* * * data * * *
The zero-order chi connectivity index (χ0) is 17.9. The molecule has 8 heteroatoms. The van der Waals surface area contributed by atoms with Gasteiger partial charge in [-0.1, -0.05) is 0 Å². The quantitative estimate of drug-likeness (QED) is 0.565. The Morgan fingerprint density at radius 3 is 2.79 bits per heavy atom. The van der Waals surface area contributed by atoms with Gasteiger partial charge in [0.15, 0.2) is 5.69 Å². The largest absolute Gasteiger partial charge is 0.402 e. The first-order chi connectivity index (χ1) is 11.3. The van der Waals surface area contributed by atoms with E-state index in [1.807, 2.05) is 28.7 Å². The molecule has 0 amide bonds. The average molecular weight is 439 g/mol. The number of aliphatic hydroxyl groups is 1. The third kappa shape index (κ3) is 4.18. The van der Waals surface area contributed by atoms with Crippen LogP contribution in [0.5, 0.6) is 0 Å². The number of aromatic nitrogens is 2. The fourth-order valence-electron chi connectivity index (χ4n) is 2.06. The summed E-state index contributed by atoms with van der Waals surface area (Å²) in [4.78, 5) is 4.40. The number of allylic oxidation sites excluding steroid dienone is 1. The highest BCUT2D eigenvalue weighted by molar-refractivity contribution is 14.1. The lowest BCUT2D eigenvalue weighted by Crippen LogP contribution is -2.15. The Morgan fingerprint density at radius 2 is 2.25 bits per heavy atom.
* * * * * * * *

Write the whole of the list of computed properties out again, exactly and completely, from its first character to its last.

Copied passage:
The zero-order chi connectivity index (χ0) is 17.9. The molecule has 8 heteroatoms. The van der Waals surface area contributed by atoms with Gasteiger partial charge in [-0.1, -0.05) is 0 Å². The quantitative estimate of drug-likeness (QED) is 0.565. The Morgan fingerprint density at radius 3 is 2.79 bits per heavy atom. The van der Waals surface area contributed by atoms with Gasteiger partial charge in [0.15, 0.2) is 5.69 Å². The largest absolute Gasteiger partial charge is 0.402 e. The first-order chi connectivity index (χ1) is 11.3. The van der Waals surface area contributed by atoms with E-state index in [1.807, 2.05) is 28.7 Å². The molecule has 0 amide bonds. The average molecular weight is 439 g/mol. The number of aliphatic hydroxyl groups is 1. The third kappa shape index (κ3) is 4.18. The van der Waals surface area contributed by atoms with Crippen LogP contribution in [0.5, 0.6) is 0 Å². The number of aromatic nitrogens is 2. The fourth-order valence-electron chi connectivity index (χ4n) is 2.06. The summed E-state index contributed by atoms with van der Waals surface area (Å²) in [4.78, 5) is 4.40. The number of allylic oxidation sites excluding steroid dienone is 1. The highest BCUT2D eigenvalue weighted by molar-refractivity contribution is 14.1. The lowest BCUT2D eigenvalue weighted by Crippen LogP contribution is -2.15. The Morgan fingerprint density at radius 2 is 2.25 bits per heavy atom.